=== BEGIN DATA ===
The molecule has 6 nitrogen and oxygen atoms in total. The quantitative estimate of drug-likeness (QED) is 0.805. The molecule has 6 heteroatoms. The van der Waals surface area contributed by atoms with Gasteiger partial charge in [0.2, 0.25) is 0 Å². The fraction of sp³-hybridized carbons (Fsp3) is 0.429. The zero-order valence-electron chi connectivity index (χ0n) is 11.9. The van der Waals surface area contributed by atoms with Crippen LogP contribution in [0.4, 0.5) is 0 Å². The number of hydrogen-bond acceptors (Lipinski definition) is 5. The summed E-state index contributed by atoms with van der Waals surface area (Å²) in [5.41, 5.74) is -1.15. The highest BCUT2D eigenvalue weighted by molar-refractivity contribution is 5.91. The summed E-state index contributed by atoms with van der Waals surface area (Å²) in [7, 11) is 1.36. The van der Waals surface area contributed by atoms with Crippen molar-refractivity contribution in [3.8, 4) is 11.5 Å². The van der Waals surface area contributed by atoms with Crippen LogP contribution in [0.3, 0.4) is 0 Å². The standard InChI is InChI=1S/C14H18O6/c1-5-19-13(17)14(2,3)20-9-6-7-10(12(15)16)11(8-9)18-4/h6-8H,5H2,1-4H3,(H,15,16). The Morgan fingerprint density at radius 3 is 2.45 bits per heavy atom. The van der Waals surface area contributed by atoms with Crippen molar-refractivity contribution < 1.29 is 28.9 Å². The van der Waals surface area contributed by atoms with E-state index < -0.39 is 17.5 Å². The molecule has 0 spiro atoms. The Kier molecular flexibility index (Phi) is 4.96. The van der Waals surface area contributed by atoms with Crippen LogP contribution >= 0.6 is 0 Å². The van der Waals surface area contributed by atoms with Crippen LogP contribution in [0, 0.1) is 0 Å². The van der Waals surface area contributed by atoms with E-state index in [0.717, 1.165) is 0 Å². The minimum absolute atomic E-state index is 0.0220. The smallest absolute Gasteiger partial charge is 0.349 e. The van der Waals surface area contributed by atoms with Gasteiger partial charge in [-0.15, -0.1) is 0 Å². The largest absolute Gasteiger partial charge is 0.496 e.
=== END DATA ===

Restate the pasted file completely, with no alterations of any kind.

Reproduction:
The molecule has 6 nitrogen and oxygen atoms in total. The quantitative estimate of drug-likeness (QED) is 0.805. The molecule has 6 heteroatoms. The van der Waals surface area contributed by atoms with Gasteiger partial charge in [0.2, 0.25) is 0 Å². The fraction of sp³-hybridized carbons (Fsp3) is 0.429. The zero-order valence-electron chi connectivity index (χ0n) is 11.9. The van der Waals surface area contributed by atoms with Crippen LogP contribution in [0.4, 0.5) is 0 Å². The number of hydrogen-bond acceptors (Lipinski definition) is 5. The summed E-state index contributed by atoms with van der Waals surface area (Å²) in [5.41, 5.74) is -1.15. The highest BCUT2D eigenvalue weighted by molar-refractivity contribution is 5.91. The summed E-state index contributed by atoms with van der Waals surface area (Å²) in [7, 11) is 1.36. The van der Waals surface area contributed by atoms with Crippen molar-refractivity contribution in [3.8, 4) is 11.5 Å². The van der Waals surface area contributed by atoms with Crippen LogP contribution in [0.3, 0.4) is 0 Å². The standard InChI is InChI=1S/C14H18O6/c1-5-19-13(17)14(2,3)20-9-6-7-10(12(15)16)11(8-9)18-4/h6-8H,5H2,1-4H3,(H,15,16). The Morgan fingerprint density at radius 3 is 2.45 bits per heavy atom. The van der Waals surface area contributed by atoms with Crippen molar-refractivity contribution < 1.29 is 28.9 Å². The van der Waals surface area contributed by atoms with E-state index < -0.39 is 17.5 Å². The molecule has 0 spiro atoms. The Kier molecular flexibility index (Phi) is 4.96. The van der Waals surface area contributed by atoms with Crippen LogP contribution >= 0.6 is 0 Å². The van der Waals surface area contributed by atoms with Crippen LogP contribution in [0, 0.1) is 0 Å². The van der Waals surface area contributed by atoms with E-state index in [0.717, 1.165) is 0 Å². The minimum absolute atomic E-state index is 0.0220. The smallest absolute Gasteiger partial charge is 0.349 e. The van der Waals surface area contributed by atoms with Gasteiger partial charge in [-0.15, -0.1) is 0 Å². The largest absolute Gasteiger partial charge is 0.496 e.